Monday, January 13, 2014

Reality, not law, barrier to charging DWI defendants for blood tests

Harris County officials want to charge defendants for the cost of blood tests used to gather evidence against them in DWI cases, reported Kiah Collier at the Houston Chronicle (Jan. 13). "Bill Murphy, spokesman for the District Clerk's office, which assesses court fees, said there do not appear to be any laws on the books allowing or disallowing the collecting of fees for blood draws or other lab tests in criminal cases." Precinct 4 Commissioner Jack Cagle suggested the Legislature should pass a new law authorizing the charge.

But the Twitter feed of the Texas District and County Attorneys Association notifies us that this is "Already in law; see CCP Art. 42.12 Sec. 11(a)(19)," and indeed, that provision authorizes judges to require defendants to "[r]eimburse a law enforcement agency for the analysis, storage, or disposal of raw materials, controlled substances, chemical precursors, drug paraphernalia, or other materials seized in connection with the offense." It does seem like "analysis" of "raw materials" and "controlled substances" would get you there.

Another solution looking for a problem.

The real issue appears to be that the Harris County DA doesn't seek reimbursement. Reported Collier:
Criminal Court-at-Law Judge Sherman Ross, presiding judge for misdemeanor courts, said he never has gotten a recommendation from prosecutors to include the cost of blood draws in restitution orders. It is not a concept he would advocate for, he said, but it "doesn't sound unreasonable" and he would consider accepting a prosecutor's recommendation, assuming the defendant could pay for it.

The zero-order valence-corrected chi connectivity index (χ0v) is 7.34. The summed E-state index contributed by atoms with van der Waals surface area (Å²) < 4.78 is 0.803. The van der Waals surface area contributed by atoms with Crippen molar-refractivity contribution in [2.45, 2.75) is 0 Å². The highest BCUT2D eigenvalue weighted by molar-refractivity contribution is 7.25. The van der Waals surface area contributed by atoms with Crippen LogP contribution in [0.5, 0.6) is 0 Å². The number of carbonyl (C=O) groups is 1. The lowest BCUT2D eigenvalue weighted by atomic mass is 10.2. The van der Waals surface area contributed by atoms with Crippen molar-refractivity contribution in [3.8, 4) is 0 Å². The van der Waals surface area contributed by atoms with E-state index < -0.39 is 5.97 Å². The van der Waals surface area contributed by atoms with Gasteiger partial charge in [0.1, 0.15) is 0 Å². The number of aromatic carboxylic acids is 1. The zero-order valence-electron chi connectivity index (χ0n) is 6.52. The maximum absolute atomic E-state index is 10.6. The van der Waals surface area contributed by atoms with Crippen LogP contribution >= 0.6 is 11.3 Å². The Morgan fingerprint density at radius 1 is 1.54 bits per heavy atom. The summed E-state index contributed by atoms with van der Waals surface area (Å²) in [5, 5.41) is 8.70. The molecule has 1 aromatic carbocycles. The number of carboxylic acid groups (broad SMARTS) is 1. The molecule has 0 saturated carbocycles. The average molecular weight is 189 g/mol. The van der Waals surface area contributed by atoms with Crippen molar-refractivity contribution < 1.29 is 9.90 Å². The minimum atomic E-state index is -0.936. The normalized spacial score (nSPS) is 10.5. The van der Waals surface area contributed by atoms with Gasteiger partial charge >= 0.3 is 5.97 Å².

"I don't think anybody's interested in ordering something that's simply uncollectable," he said. "I think it's part of the cost of doing business as far as the agencies are concerned, and if there was a way to do it without diminishing our effectiveness, then I think that decision should be made by the district attorney."
Ironically, decisions by the new DA Devon Carter are driving higher costs for DWI lab testing, Collier reported:
Last April, District Attorney Devon Anderson began enforcing "no refusal" traffic stops every day.

That decision and other factors mean the county toxicology lab's case load will continue to grow, officials said.

"We pride ourselves on becoming increasingly more efficient," crime lab Director Roger Kahn said, "but there comes a point when our responsibilities begin to exceed our capability and our capacity."
The reason DWI defendants aren't charged for blood tests isn't that the law won't allow it but that, in reality, the state already soaks DWI defendants (in addition to fines, probation fees and court costs they still have to pay their Driver Responsibility Surcharge) and the juice typically isn't worth the squeeze.